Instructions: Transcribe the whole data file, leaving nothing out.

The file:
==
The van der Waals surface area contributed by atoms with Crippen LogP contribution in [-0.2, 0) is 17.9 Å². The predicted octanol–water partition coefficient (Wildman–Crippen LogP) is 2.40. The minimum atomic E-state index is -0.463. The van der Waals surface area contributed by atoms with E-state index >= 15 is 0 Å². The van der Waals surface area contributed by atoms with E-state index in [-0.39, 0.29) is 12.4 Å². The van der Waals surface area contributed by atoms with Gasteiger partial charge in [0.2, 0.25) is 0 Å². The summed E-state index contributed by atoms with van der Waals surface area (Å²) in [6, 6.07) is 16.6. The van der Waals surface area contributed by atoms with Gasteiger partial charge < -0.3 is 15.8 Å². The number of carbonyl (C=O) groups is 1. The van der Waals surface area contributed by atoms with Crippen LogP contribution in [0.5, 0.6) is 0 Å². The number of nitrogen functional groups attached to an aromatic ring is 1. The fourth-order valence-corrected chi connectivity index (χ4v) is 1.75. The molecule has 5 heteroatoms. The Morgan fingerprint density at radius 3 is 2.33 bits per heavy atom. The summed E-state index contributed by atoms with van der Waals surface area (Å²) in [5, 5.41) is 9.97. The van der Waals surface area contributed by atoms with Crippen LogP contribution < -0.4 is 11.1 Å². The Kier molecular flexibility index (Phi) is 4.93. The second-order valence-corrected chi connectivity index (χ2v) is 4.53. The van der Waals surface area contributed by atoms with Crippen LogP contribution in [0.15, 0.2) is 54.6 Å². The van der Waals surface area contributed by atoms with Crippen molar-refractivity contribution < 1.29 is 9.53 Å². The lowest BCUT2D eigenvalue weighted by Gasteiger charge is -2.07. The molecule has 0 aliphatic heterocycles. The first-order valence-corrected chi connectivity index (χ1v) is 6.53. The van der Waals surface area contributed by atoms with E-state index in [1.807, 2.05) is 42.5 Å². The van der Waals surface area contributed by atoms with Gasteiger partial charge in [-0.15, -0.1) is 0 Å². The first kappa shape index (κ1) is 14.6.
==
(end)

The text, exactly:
The van der Waals surface area contributed by atoms with Crippen LogP contribution in [-0.2, 0) is 17.9 Å². The predicted octanol–water partition coefficient (Wildman–Crippen LogP) is 2.40. The minimum atomic E-state index is -0.463. The van der Waals surface area contributed by atoms with E-state index >= 15 is 0 Å². The van der Waals surface area contributed by atoms with E-state index in [-0.39, 0.29) is 12.4 Å². The van der Waals surface area contributed by atoms with Gasteiger partial charge in [0.2, 0.25) is 0 Å². The summed E-state index contributed by atoms with van der Waals surface area (Å²) in [6, 6.07) is 16.6. The van der Waals surface area contributed by atoms with Gasteiger partial charge < -0.3 is 15.8 Å². The number of carbonyl (C=O) groups is 1. The van der Waals surface area contributed by atoms with Crippen LogP contribution in [0.5, 0.6) is 0 Å². The number of nitrogen functional groups attached to an aromatic ring is 1. The fourth-order valence-corrected chi connectivity index (χ4v) is 1.75. The molecule has 5 heteroatoms. The Morgan fingerprint density at radius 3 is 2.33 bits per heavy atom. The summed E-state index contributed by atoms with van der Waals surface area (Å²) in [5, 5.41) is 9.97. The van der Waals surface area contributed by atoms with Crippen LogP contribution < -0.4 is 11.1 Å². The Kier molecular flexibility index (Phi) is 4.93. The second-order valence-corrected chi connectivity index (χ2v) is 4.53. The van der Waals surface area contributed by atoms with Crippen LogP contribution in [0.15, 0.2) is 54.6 Å². The van der Waals surface area contributed by atoms with Crippen molar-refractivity contribution < 1.29 is 9.53 Å². The lowest BCUT2D eigenvalue weighted by Gasteiger charge is -2.07. The molecule has 0 aliphatic heterocycles. The first-order valence-corrected chi connectivity index (χ1v) is 6.53. The van der Waals surface area contributed by atoms with E-state index in [1.807, 2.05) is 42.5 Å². The van der Waals surface area contributed by atoms with Gasteiger partial charge in [-0.15, -0.1) is 0 Å². The first kappa shape index (κ1) is 14.6.